Why Trump won — contrasting statements of Trump and Obama on Castro death

Trump won because he offered the American people a clear choice between a continuation under Hillary Clinton of Obama’s icky progressivism that smiles at America’s enemies and snarls at America’s friends, meanwhile imposing mountains of regulatory control over the people by executive fiat intended to transform America into something wholly different from the country bequeathed to them by the founding fathers. Trump’s promise to make America great again by giving them their country back is well illustrated by the difference between Trump’s statement on the death of the brutal dictator Fidel Castro and the anodyne announcement from Obama that attempts to saniitize Castro’s legacy of theft, atrocity and murder.

Trump issued a statement marking “the passing of a brutal dictator who oppressed his own people for nearly six decades.”

“Fidel Castro’s legacy is one of firing squads, theft, unimaginable suffering, poverty and the denial of fundamental human rights,…While Cuba remains a totalitarian island, it is my hope that today marks a move away from the horrors endured for too long, and toward a future in which the wonderful Cuban people finally live in the freedom they so richly deserve.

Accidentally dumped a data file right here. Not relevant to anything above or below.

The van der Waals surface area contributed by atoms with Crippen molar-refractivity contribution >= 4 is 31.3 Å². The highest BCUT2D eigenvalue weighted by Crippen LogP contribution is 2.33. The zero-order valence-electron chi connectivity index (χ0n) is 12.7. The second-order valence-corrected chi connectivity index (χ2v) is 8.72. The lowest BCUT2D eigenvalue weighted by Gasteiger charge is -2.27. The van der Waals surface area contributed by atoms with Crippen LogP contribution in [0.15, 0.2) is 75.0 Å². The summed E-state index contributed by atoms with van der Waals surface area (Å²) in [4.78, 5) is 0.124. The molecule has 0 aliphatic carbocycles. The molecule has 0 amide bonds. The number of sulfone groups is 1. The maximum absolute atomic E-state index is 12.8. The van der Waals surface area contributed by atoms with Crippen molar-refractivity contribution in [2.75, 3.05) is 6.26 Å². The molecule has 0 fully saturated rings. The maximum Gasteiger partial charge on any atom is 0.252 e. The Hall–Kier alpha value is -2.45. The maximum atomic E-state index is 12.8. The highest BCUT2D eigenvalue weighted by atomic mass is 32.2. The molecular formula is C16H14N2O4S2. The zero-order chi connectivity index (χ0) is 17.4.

“My administration will do all it can to ensure the Cuban people can finally begin their journey toward prosperity and liberty.

Trump pledged to reverse the Obama-led efforts to normalize relations between the U.S. and Cuba until the tyranny in Cuba ends and the Cuban people are may once again enjoy the freedom and basic human rights.”

In stark contrast Obama glosses over Castro’s brutal atrocities against his own people:

At this time of Fidel Castro’s passing, we extend a hand of friendship to the Cuban people. We know that this moment fills Cubans – in Cuba and in the United States – with powerful emotions, recalling the countless ways in which Fidel Castro altered the course of individual lives, families, and of the Cuban nation. History will record and judge the enormous impact of this singular figure on the people and world around him.
For nearly six decades, the relationship between the United States and Cuba was marked by discord and profound political disagreements. During my presidency, we have worked hard to put the past behind us, pursuing a future in which the relationship between our two countries is defined not by our differences but by the many things that we share as neighbors and friends – bonds of family, culture, commerce, and common humanity. This engagement includes the contributions of Cuban Americans, who have done so much for our country and who care deeply about their loved ones in Cuba.
Today, we offer condolences to Fidel Castro’s family, and our thoughts and prayers are with the Cuban people. In the days ahead, they will recall the past and also look to the future. As they do, the Cuban people must know that they have a friend and partner in the United States of America.

ick. How about condolences to the families of the thousands that Castro put up before a firing squad, solely for committing the crime on speaking out against the wickedness of the Castro regime?

Robert Mullen reminds me that Napolean defined history as, “A lie agreed upon.” We should never agree to the lies so-called “Progressives” such as Barack Obama want us to believe about Fidel Castro.

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